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Parks Service Surveys The Environment's Accoustical Health
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Parks Service Surveys The Environment's Accoustical Health

Environment

Parks Service Surveys The Environment's Accoustical Health

Parks Service Surveys The Environment's Accoustical Health
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The National Park Service has been measuring sounds in nature for a decade. But not all sounds are natural. NPR's Rachel Martin checks in with Kurt Fristrup, who's behind the bio-acoustical project.

RACHEL MARTIN, HOST:

Over the past decade, The National Park Service has placed hundreds of microphones around the country. These are some of the sounds those mics captured.

(SOUNDBITE OF WILDERNESS)

MARTIN: Coyotes in Colorado, a hummingbird in Washington State, elk from Sand Dunes National Park - but they weren't set up just to eavesdrop on wildlife. Last week, the Park Service's Division of Natural Sounds and Night Skies - yes, that is a real office. That division presented the results of their noise survey. It maps out the loudest and quietest corners of our country's National Parks. But the underlying purpose of the study is to draw attention to sounds that disrupt the peace and quiet we expect in these protected places. Imagine sitting in Golden Gate Park. You're there. You can smell eucalyptus trees. You are communing with nature when you hear this.

(SOUNDBITE OF EMERGENCY VEHICLE SIRENS)

MARTIN: Not so peaceful, right? Kurt Fristrup - he's one of the scientists behind the sound project. He says the noise we humans make in these spaces has consequences.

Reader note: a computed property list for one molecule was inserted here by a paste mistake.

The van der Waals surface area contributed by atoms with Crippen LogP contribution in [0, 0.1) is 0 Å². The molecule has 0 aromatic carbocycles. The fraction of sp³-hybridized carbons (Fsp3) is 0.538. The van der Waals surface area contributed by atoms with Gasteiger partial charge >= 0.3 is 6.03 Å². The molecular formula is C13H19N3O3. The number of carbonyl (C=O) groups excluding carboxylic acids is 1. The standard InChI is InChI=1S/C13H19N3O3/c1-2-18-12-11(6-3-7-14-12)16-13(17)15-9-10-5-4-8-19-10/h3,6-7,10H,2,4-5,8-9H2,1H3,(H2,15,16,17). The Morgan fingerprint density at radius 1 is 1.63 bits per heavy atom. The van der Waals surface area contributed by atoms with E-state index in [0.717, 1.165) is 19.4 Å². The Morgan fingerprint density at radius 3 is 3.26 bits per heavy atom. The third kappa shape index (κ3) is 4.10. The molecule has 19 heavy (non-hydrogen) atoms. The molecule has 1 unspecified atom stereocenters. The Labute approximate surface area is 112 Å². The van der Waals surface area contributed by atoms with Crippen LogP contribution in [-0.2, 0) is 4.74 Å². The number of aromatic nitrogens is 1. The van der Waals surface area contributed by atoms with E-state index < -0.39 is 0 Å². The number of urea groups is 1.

KURT FRISTRUP: And we now have wildlife research that shows that noise pollution can have significant impacts on animal densities and species diversities.

MARTIN: He says traffic noise, rumbling from a nearby factory, a helicopter buzzing the Grand Canyon - all of this creates a kind of acoustic fuzz that disrupts a whole environment.

FRISTRUP: And the problem with this chronic form of noise pollution is that it decreases the distance at which we could hear these interesting and subtle sounds of nature and also blurs their outline - much the way that fog would blur our ability to appreciate landscape scenery.

MARTIN: And it's not just that you won't be able to hear the birds singing. Fristrup says birds aren't able to hear one another or themselves. They might fly off course. And animals that are used to listening for their prey aren't able to catch their dinner. But he's quick to say this isn't just another depressing environment story.

FRISTRUP: The wonderful thing is that it's susceptible to immediate improvement.

MARTIN: After all, sound can be turned off.

FRISTRUP: This is one of the places where our society can not only dramatic improve the quality of life in our communities but also have tremendous benefits for the integrity of ecosystems and resources in National Parks.

MARTIN: Kurt Fristrup of The National Park Service.

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